Secure your APIs

January 13 2015

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Securing an API in Anypoint Platform is easy. In a previous post we showed how Anypoint Platform for APIs allows you to fully protect your API. We concluded then that the combination of HTTPS and OAuth 2.0 are a rule-of-thumb best practice for Web API security. In this post, we’ll take a deeper dive into the makeup of a security configuration in Anypoint Platform and explore in more detail the areas of Basic Authentication and 2 Authorization in the context of Identity Management. We’ll also give you some pointers about when and how to use these two standards.

Manager

Central to authentication in Mule is the Security Manager. This is the bridge between standard mule configuration and Spring Security beans. In the example we build in this blog, we will use Spring Security to authenticate credentials against an LDAP server. We suggest you read the Spring Documentation on this topic if you want to delve further.

Configuration Overview

The diagram above illustrates how credentials are passed and validated in the solution. Before we dig deeper, a brief overview of this process will give important context for the rest of this post. The security-manager, as you can see above, delegates to the authentication-manager. The authentication-manager uses the authentication-provider to authenticate the set of credentials. The authentication-provider abstracts away from the details of the system used to do the authentication, whether it be in-memory, LDAP or DB based. The Spring LDAPAuthenticationProvider uses the BindAuthenticator in order to build a DN based on the credential username with which to bind directly to the LDAP server.

Example Configuration

Each of the following elements appears on the diagram above.

You need to write a custom class which extends InetOrgPersonContextMapper and implements the mapUserFromContext() method. This method returns a UserDetails instance upon successful authentication. This instance is subsequently stored in the security context of Mule.

public class UserDetailsContextMapper extends InetOrgPersonContextMapper {

    @Override
    public UserDetails mapUserFromContext(DirContextOperations ctx, String username, Collection<? extends GrantedAuthority> authorities) {
        InetOrgPerson.Essence p = new InetOrgPerson.Essence(ctx);
        p.setUsername(username);
        p.setAuthorities(authorities);
        p.setDisplayName(ctx.getStringAttribute("givenName"));
        return p.createUserDetails();
    }
}

Identity

Core to what we have just seen is the concept of Identity. We can only successfully authenticate and authorize people or systems, if we have some means to verify their identity. It may be we have a record of the user in a database or in LDAP as in the example above. It doesn’t really matter where the identity data lies. We just have to have recourse to a system or a data store where we can identify and match the incoming credentials. There are two aspects to identity which interest us, especially as we enter into the discipline of API Management: Identity of consuming Apps and Identity of end users.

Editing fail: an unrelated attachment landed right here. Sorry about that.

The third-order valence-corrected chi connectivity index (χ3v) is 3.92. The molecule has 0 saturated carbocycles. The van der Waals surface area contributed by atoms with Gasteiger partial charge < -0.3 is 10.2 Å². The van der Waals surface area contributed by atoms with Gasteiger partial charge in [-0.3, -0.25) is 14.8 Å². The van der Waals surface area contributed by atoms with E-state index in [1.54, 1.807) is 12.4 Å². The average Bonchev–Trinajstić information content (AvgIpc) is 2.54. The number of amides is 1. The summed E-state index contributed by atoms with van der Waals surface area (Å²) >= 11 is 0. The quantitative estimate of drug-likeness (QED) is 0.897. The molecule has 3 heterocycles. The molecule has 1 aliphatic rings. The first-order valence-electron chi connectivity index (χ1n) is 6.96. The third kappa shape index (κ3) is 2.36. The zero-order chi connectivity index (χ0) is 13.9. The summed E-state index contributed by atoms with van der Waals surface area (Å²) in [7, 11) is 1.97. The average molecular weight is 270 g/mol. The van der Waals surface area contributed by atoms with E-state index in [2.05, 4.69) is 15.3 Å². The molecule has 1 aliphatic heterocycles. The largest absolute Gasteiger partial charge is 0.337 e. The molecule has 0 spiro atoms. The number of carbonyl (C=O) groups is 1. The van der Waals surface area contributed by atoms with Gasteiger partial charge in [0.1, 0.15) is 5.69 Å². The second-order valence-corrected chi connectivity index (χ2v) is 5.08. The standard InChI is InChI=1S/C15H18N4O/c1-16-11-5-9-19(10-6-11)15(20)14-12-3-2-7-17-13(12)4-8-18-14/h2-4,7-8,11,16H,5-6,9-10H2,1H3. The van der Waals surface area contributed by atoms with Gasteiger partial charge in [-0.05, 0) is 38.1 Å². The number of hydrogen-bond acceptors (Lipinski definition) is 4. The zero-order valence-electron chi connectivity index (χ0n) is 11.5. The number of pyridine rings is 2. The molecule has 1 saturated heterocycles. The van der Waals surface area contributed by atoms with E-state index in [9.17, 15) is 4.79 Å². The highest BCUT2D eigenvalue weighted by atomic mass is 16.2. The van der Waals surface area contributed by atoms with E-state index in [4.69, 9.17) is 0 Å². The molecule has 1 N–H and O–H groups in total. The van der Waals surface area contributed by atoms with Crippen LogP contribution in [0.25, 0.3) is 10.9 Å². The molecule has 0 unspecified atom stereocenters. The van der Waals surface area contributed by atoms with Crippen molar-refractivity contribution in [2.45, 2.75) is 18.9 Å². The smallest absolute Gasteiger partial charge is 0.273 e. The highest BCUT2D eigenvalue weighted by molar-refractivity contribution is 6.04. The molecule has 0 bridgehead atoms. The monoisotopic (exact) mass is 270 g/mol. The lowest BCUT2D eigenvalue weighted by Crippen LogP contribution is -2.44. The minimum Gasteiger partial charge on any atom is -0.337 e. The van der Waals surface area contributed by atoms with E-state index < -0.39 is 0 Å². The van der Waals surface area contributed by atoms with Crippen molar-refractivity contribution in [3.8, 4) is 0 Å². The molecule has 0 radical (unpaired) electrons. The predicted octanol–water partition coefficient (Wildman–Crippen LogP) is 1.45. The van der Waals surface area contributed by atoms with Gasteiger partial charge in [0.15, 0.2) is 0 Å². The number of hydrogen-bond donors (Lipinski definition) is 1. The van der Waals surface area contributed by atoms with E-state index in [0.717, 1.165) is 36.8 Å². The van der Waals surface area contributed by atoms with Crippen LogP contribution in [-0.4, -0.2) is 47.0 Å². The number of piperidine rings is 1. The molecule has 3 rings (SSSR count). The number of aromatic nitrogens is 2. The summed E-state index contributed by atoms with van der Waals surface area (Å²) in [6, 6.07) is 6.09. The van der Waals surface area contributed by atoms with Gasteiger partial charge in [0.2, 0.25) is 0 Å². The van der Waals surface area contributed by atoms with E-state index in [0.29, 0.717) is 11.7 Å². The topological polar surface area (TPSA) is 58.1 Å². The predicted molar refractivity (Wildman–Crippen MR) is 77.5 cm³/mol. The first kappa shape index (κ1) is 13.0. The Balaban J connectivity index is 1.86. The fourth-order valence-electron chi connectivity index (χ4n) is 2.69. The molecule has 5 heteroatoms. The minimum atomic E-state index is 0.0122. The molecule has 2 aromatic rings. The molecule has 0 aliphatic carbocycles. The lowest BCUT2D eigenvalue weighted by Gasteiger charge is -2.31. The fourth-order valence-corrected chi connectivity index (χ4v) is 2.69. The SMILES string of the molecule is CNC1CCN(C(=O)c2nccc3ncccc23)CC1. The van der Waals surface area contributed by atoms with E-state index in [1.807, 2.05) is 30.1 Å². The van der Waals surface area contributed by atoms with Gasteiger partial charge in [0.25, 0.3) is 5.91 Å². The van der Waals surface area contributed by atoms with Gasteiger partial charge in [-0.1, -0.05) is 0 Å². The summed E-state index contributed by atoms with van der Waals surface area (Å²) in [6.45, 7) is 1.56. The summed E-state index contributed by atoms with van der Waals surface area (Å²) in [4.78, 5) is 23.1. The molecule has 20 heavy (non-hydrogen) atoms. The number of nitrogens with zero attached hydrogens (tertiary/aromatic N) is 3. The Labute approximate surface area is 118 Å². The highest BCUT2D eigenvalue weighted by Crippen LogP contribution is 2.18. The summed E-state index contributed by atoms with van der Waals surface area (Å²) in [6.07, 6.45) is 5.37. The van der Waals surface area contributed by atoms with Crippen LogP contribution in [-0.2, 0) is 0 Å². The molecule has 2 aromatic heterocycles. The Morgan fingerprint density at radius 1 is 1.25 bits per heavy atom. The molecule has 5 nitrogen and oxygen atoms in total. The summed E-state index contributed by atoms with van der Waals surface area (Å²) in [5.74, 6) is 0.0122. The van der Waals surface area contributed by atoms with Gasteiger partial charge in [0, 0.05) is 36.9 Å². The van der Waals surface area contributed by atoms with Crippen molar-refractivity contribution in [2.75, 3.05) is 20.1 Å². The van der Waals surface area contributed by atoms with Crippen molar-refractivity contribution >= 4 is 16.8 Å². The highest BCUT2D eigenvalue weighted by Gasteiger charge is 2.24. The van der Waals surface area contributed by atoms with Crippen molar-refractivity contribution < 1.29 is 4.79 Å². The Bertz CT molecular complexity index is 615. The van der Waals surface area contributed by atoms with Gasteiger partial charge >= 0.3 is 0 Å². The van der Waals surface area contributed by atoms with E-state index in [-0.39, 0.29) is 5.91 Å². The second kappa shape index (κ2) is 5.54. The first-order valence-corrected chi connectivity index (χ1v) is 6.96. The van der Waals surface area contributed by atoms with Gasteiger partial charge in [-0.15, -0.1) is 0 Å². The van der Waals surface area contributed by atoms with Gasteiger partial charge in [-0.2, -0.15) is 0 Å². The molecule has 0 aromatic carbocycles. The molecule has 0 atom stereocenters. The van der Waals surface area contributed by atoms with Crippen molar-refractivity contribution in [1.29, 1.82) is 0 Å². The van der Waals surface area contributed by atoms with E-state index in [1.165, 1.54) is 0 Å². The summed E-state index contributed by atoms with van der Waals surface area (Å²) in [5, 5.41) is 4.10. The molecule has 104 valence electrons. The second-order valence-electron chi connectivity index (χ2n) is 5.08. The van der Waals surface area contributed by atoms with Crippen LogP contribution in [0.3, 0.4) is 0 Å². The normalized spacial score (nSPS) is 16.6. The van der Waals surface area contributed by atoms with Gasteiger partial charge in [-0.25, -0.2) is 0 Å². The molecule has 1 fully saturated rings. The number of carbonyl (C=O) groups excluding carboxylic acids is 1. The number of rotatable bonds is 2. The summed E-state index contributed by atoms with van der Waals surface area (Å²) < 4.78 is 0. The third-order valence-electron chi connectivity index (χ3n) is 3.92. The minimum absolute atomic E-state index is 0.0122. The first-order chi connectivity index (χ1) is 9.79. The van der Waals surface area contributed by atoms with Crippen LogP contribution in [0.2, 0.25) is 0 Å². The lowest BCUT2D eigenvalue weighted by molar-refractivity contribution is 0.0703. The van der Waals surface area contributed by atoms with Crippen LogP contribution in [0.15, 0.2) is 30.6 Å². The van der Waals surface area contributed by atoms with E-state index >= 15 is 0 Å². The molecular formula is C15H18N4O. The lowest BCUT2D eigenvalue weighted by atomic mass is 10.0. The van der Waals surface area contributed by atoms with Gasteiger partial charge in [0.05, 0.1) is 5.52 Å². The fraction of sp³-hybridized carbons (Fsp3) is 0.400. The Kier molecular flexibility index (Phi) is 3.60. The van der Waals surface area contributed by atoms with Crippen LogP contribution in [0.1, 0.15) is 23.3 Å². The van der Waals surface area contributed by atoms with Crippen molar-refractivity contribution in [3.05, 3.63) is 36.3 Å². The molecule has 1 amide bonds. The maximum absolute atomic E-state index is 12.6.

Often, the identity of the consuming app is of prime importance. If you wish to expose your company’s core capabilities as an API and you want to monetize on the use of the API, then it’s vital that you identify each consuming App so you can bill accordingly. You will find among some public APIs that API keys are a means for them to identify and authenticate your software as a consuming App. Every time you make an invocation you have to pass the token in a header or query parameter. We prefer the OAuth approach. Every consuming App should have its own client ID and secret. When you secure your API with OAuth, the consuming App provides these credentials in order to receive an OAuth token which it uses to consume the API just like an API key.

Example Secured API

Let’s take a look at how to implement what we have discussed. We will develop an API facade defined with RAML on top of the OpenWeather API. Just for the fun of it we will add security to this facade. We’ll only proxy a part of the API: get weather forecasts and actual weather in a particular country and city. Also, for the convenience of our learning experience we’ll protect both resources one with Basic Authentication and the other with OAuth 2.0. Anypoint Platform automatically generates from the RAML spec a console which serves as a centralisation of documentation and testing of the API. The console supports consuming APIs protected with Basic Authentication and OAuth 2.0. To faciliate this, we configure the RAML accordingly.

As you can see /current-weather is protected with Basic Authentication and /forecast with OAuth 2.0. Now let’s consider the implementation. We have to place a http-security-filter in the GET:/current-weather flow and a oauth2-validate in the GET:/forecast flow. The security-manager is consumed by the http-security-filter in the case of Basic Authentication and by the oauth2-provider in the case of requests for oauth tokens.

Basic Authentication

You should be very mindful of the weakness of this standard when considering its use. It should only be used in combination with Https as the credentials are sent in plain text over the wire. Also, it is not possible to sign out of an authenticated session with this standard (you have to close the browser). It simply doesn’t compare to the power and security of OAuth 2.0. That said, it could be used for private in-house APIs and is used in such scenarios, so we should consider it here.